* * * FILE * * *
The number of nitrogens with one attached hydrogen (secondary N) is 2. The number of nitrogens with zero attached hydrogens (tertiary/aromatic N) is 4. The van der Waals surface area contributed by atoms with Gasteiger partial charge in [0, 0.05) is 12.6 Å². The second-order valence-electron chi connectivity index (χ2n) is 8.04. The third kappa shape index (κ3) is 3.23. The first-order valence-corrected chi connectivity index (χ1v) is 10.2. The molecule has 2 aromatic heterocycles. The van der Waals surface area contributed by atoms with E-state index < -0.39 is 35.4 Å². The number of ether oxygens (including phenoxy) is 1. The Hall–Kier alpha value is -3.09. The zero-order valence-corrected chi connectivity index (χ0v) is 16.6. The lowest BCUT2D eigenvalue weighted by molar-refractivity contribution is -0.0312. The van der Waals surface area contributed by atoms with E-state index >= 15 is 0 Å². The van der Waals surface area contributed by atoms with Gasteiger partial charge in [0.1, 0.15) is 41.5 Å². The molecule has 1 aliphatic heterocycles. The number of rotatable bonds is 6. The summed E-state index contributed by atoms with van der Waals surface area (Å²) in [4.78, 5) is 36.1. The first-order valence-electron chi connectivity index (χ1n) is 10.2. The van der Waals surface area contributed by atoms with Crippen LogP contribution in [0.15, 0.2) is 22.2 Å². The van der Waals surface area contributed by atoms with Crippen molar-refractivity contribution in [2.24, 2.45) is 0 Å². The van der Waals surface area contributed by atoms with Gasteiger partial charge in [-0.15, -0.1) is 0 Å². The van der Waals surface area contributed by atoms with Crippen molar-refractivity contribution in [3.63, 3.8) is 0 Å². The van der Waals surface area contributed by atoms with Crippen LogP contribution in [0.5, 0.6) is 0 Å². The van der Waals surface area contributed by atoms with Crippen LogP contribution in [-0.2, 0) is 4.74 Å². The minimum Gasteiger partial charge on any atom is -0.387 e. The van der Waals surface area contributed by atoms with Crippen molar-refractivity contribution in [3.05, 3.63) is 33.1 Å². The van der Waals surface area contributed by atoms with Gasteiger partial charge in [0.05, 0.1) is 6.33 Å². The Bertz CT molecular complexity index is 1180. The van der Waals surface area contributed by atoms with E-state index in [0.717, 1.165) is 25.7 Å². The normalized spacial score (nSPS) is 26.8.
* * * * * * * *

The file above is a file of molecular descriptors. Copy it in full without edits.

The number of nitrogens with one attached hydrogen (secondary N) is 2. The number of nitrogens with zero attached hydrogens (tertiary/aromatic N) is 4. The van der Waals surface area contributed by atoms with Gasteiger partial charge in [0, 0.05) is 12.6 Å². The second-order valence-electron chi connectivity index (χ2n) is 8.04. The third kappa shape index (κ3) is 3.23. The first-order valence-corrected chi connectivity index (χ1v) is 10.2. The molecule has 2 aromatic heterocycles. The van der Waals surface area contributed by atoms with E-state index < -0.39 is 35.4 Å². The number of ether oxygens (including phenoxy) is 1. The Hall–Kier alpha value is -3.09. The zero-order valence-corrected chi connectivity index (χ0v) is 16.6. The lowest BCUT2D eigenvalue weighted by molar-refractivity contribution is -0.0312. The van der Waals surface area contributed by atoms with E-state index >= 15 is 0 Å². The van der Waals surface area contributed by atoms with Gasteiger partial charge in [0.1, 0.15) is 41.5 Å². The molecule has 1 aliphatic heterocycles. The number of rotatable bonds is 6. The summed E-state index contributed by atoms with van der Waals surface area (Å²) in [4.78, 5) is 36.1. The first-order valence-electron chi connectivity index (χ1n) is 10.2. The van der Waals surface area contributed by atoms with Crippen LogP contribution in [0.15, 0.2) is 22.2 Å². The van der Waals surface area contributed by atoms with Crippen molar-refractivity contribution in [2.24, 2.45) is 0 Å². The van der Waals surface area contributed by atoms with Gasteiger partial charge in [-0.15, -0.1) is 0 Å². The van der Waals surface area contributed by atoms with Crippen molar-refractivity contribution in [3.63, 3.8) is 0 Å². The van der Waals surface area contributed by atoms with Crippen LogP contribution in [0.5, 0.6) is 0 Å². The van der Waals surface area contributed by atoms with Crippen LogP contribution in [-0.2, 0) is 4.74 Å². The minimum Gasteiger partial charge on any atom is -0.387 e. The van der Waals surface area contributed by atoms with Crippen molar-refractivity contribution in [3.05, 3.63) is 33.1 Å². The van der Waals surface area contributed by atoms with Gasteiger partial charge in [0.05, 0.1) is 6.33 Å². The Bertz CT molecular complexity index is 1180. The van der Waals surface area contributed by atoms with E-state index in [0.717, 1.165) is 25.7 Å². The normalized spacial score (nSPS) is 26.8.